This is a move by MoveOnPAC, not MoveOn.org, so they are not constrained to mix up the palette in order to maintain nonpartisanship.

There's another reason possible reason: pointing at demons to motivate donations.

DaveW -- we usually put pressure on things to make them move (or change shape). MoveOn doesn't seem to be doing that. Pressure for its own sake doesn't hold anybody to account.

Dave--what's accomplished by running the ads after the vote? You either run the ads before the vote to get the person to vote the right way, or after the vote to hurt their reputation. But if you don't want that person defeated, then why run the ads? Besides, I think it's a waste of money to run the ads after the vote even against the Republicans. If you don't want to defeat Steny Hoyer and he's already cast the vote you didn't want him to vote, chalk it up to something you can't fix, and save the resources for another battle.

Bill--the press release I hyperlinked is from the PAC. If it were the 501(c)3--and are you sure it's a (c)3 and not a (c)4?--they would have a hard time justifying an issue ad after the issue had been decided without it looking like a blatant case of express advocacy in support of or opposition to a candidate, which I assume you know is illegal for a 501.

DHin, I think you're still confusing MoveOn with the DNC. They have made no promise that I know of the be all Dem all the time. You run the ad after the vote for the same reason you arrest the perp after the crime. Pols don't necessarily telegraph how they're going to vote ahead of time, so what's the point in running ads because of what they might do. As good liberals, we might like to think people stop at red lights because they're just basically good and law-abiding, but knowing that people get tickets has a little something to do with it too, doncha think?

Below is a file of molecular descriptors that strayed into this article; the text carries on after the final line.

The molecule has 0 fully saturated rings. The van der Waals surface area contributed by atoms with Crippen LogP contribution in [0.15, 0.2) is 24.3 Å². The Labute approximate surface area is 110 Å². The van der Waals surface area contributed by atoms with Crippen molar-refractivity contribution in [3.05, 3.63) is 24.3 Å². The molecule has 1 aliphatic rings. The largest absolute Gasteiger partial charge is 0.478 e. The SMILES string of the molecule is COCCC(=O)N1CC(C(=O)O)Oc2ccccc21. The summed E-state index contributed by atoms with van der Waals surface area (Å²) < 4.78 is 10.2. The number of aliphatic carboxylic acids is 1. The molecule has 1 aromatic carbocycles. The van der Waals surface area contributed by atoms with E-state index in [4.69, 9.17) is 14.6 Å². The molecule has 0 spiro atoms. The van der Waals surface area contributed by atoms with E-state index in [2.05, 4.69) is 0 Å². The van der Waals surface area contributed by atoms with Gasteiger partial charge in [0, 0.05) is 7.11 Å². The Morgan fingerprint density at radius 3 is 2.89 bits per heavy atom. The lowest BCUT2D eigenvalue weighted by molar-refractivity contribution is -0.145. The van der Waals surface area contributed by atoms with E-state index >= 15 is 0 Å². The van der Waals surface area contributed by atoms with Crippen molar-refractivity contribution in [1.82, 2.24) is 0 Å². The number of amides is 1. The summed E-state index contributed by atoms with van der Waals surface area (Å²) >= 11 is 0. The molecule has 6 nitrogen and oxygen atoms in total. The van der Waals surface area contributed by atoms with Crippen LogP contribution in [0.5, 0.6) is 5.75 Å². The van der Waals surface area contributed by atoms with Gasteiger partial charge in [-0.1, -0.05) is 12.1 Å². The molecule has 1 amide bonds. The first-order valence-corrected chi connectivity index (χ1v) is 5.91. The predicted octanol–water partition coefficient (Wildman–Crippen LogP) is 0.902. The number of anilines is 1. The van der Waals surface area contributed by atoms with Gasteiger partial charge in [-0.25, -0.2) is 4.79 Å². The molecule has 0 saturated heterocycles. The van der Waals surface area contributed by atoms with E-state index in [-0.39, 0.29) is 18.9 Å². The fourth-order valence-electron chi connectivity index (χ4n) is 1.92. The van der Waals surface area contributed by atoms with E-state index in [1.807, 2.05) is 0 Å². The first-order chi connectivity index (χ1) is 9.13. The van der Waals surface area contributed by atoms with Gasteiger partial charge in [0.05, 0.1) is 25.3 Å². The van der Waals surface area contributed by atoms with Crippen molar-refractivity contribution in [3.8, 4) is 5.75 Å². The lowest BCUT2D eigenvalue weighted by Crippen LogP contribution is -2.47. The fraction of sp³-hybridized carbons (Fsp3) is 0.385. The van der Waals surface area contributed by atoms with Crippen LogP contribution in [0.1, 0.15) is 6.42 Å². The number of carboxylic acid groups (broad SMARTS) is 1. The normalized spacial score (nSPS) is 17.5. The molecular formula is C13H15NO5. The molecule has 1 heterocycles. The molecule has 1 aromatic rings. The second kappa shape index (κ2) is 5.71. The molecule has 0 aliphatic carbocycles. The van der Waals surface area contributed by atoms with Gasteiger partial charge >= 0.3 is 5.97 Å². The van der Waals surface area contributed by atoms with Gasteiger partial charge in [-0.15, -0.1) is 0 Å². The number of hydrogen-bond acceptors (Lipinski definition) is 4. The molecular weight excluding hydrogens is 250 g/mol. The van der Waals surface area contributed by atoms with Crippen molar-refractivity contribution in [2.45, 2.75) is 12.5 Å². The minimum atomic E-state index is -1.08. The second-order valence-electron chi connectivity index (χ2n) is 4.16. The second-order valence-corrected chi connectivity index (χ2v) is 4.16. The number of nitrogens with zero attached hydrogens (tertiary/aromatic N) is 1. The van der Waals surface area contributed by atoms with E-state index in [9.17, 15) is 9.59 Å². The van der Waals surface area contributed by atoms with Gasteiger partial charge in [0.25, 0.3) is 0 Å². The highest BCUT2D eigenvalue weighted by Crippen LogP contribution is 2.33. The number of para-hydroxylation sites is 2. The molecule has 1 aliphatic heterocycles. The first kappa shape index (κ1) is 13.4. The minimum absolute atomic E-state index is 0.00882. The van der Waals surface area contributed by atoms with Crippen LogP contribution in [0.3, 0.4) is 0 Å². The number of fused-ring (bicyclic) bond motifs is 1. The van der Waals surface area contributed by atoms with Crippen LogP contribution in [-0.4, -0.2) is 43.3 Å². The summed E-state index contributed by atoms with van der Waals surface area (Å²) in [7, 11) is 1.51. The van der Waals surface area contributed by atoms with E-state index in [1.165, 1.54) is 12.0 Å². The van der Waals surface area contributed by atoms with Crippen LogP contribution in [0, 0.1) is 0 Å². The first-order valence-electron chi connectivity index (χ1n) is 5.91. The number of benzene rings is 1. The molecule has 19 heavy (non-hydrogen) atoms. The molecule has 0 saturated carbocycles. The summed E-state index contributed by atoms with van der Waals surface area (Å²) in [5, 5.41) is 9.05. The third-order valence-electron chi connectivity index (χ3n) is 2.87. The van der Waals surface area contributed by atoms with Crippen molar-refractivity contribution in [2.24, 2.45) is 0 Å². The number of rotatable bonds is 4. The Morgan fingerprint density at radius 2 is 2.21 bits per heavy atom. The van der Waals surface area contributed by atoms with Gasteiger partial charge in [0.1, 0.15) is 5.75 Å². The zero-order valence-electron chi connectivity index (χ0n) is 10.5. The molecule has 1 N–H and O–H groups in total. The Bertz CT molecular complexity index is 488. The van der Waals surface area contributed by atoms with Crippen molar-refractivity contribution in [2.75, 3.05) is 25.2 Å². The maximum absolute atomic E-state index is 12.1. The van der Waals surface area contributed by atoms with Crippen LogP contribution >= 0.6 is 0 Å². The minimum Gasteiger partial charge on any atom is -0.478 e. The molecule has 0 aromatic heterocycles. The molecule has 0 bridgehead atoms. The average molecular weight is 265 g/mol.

Maybe you don't share my disgust with the bankruptcy bill. But if you do, who's going to rap the knuckles of Dems who support crap like this? The Heritage Foundation?

Dave--it's a bad analogy, because my point is there are no consequences to MoveOn's actions except they've wasted a bunch of money and maybe slightly sullied the reputation of some MoC. But they claim to not want to see Hoyer defeated, so they engaged in a contradictory action.

If you want an anology from law enforcement, I think a more apt analogy is that MoveOn issued some bench warrants, but then lost the paperwork, so nobody will end up being picked up and brought to account for what they did.

My objection isn't about the bill, it's about the ineffectiveness and strategically muddled waste of money that could have been used on something with a goal and a potentially measurable outcome. This is just some vague "we're pissed and we're going to let everyone know we're pissed" kind of act, and I don't know that it accomplishes a damn thing except possible, as Ron suggests, whip up their donor base over something that tastes good by has no nutritional value.

I think a message gets sent for future votes, something along the lines of "we are out here, we are watching, and we have enough money to run TV ads in your district next election." If you can impress a Congressman that you represent a powerful constituency, the effects are felt beyond just a single vote.

I couldn't have timed this better: I just received a solicitation from MoveOn asking for money to help them run ads addressed at protecting the filibuster. They claim to need $400,000 (which, btw, doesn't pay for much of anything; one week of statewide TV in Michigan alone costs about $1 million). But if they need $400,000, I wonder if that $100,000 they claimed to have spent in Hoyer's district and whatever else they spent in the 10 Repub districts might have been used against the $400,000 cost for the filibuster ads.

I haven't seen much media from MoveOn that I think is effectively persuasive, which is too bad. I'm concerned that they preach too much to the choir.

"We’re not the party,” he said, when asked about charges that the ads were poorly timed"

That's odd. I thought it was their party, they bought it, and they own it...